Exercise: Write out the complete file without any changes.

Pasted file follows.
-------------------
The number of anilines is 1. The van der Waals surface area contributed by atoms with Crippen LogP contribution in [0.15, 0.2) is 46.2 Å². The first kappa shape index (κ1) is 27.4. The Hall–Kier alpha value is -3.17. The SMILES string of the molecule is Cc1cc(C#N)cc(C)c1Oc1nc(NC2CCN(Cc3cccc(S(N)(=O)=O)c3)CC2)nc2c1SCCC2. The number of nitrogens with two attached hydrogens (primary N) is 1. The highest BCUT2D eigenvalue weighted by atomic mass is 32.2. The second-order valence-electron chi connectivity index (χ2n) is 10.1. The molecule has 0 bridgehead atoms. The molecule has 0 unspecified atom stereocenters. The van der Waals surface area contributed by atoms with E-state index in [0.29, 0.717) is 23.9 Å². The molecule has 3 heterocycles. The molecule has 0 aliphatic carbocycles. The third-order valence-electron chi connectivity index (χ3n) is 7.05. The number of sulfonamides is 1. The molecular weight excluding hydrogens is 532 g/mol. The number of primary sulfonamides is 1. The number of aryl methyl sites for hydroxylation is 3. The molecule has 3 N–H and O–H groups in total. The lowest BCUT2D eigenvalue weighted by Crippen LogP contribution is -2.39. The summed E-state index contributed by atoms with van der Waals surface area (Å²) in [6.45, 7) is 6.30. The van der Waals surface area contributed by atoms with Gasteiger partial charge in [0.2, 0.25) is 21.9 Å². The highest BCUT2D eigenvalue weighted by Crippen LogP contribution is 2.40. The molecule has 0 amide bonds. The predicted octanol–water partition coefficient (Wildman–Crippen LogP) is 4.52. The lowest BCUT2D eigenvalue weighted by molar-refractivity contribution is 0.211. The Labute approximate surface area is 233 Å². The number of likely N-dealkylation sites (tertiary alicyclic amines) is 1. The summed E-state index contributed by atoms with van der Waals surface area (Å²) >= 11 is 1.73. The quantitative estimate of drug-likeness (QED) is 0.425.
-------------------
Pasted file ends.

The number of anilines is 1. The van der Waals surface area contributed by atoms with Crippen LogP contribution in [0.15, 0.2) is 46.2 Å². The first kappa shape index (κ1) is 27.4. The Hall–Kier alpha value is -3.17. The SMILES string of the molecule is Cc1cc(C#N)cc(C)c1Oc1nc(NC2CCN(Cc3cccc(S(N)(=O)=O)c3)CC2)nc2c1SCCC2. The number of nitrogens with two attached hydrogens (primary N) is 1. The highest BCUT2D eigenvalue weighted by atomic mass is 32.2. The second-order valence-electron chi connectivity index (χ2n) is 10.1. The molecule has 0 bridgehead atoms. The molecule has 0 unspecified atom stereocenters. The van der Waals surface area contributed by atoms with E-state index in [0.29, 0.717) is 23.9 Å². The molecule has 3 heterocycles. The molecule has 0 aliphatic carbocycles. The third-order valence-electron chi connectivity index (χ3n) is 7.05. The number of sulfonamides is 1. The molecular weight excluding hydrogens is 532 g/mol. The number of primary sulfonamides is 1. The number of aryl methyl sites for hydroxylation is 3. The molecule has 3 N–H and O–H groups in total. The lowest BCUT2D eigenvalue weighted by Crippen LogP contribution is -2.39. The summed E-state index contributed by atoms with van der Waals surface area (Å²) in [6.45, 7) is 6.30. The van der Waals surface area contributed by atoms with Gasteiger partial charge in [0.2, 0.25) is 21.9 Å². The highest BCUT2D eigenvalue weighted by Crippen LogP contribution is 2.40. The molecule has 0 amide bonds. The predicted octanol–water partition coefficient (Wildman–Crippen LogP) is 4.52. The lowest BCUT2D eigenvalue weighted by molar-refractivity contribution is 0.211. The Labute approximate surface area is 233 Å². The number of likely N-dealkylation sites (tertiary alicyclic amines) is 1. The summed E-state index contributed by atoms with van der Waals surface area (Å²) >= 11 is 1.73. The quantitative estimate of drug-likeness (QED) is 0.425.